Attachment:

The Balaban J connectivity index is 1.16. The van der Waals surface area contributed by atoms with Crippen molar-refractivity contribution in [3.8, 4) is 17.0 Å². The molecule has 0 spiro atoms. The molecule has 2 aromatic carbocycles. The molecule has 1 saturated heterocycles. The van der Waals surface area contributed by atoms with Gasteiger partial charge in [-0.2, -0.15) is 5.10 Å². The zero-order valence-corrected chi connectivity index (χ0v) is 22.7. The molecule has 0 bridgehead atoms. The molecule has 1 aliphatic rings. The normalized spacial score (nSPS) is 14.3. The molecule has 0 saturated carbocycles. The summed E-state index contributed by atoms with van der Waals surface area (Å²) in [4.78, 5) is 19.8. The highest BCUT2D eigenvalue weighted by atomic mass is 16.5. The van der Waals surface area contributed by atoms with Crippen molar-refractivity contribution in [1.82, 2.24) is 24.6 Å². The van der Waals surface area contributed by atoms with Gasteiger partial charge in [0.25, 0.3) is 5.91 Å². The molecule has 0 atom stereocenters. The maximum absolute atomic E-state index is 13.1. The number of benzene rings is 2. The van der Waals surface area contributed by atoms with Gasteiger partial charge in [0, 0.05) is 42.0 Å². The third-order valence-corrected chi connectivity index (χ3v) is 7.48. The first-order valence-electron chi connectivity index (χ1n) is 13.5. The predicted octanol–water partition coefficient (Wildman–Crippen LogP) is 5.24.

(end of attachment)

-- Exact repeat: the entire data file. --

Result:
The Balaban J connectivity index is 1.16. The van der Waals surface area contributed by atoms with Crippen molar-refractivity contribution in [3.8, 4) is 17.0 Å². The molecule has 0 spiro atoms. The molecule has 2 aromatic carbocycles. The molecule has 1 saturated heterocycles. The van der Waals surface area contributed by atoms with Gasteiger partial charge in [-0.2, -0.15) is 5.10 Å². The zero-order valence-corrected chi connectivity index (χ0v) is 22.7. The molecule has 0 bridgehead atoms. The molecule has 1 aliphatic rings. The normalized spacial score (nSPS) is 14.3. The molecule has 0 saturated carbocycles. The summed E-state index contributed by atoms with van der Waals surface area (Å²) in [4.78, 5) is 19.8. The highest BCUT2D eigenvalue weighted by atomic mass is 16.5. The van der Waals surface area contributed by atoms with Crippen molar-refractivity contribution in [1.82, 2.24) is 24.6 Å². The van der Waals surface area contributed by atoms with Gasteiger partial charge in [0.25, 0.3) is 5.91 Å². The molecule has 0 atom stereocenters. The maximum absolute atomic E-state index is 13.1. The number of benzene rings is 2. The van der Waals surface area contributed by atoms with Gasteiger partial charge in [0, 0.05) is 42.0 Å². The third-order valence-corrected chi connectivity index (χ3v) is 7.48. The first-order valence-electron chi connectivity index (χ1n) is 13.5. The predicted octanol–water partition coefficient (Wildman–Crippen LogP) is 5.24.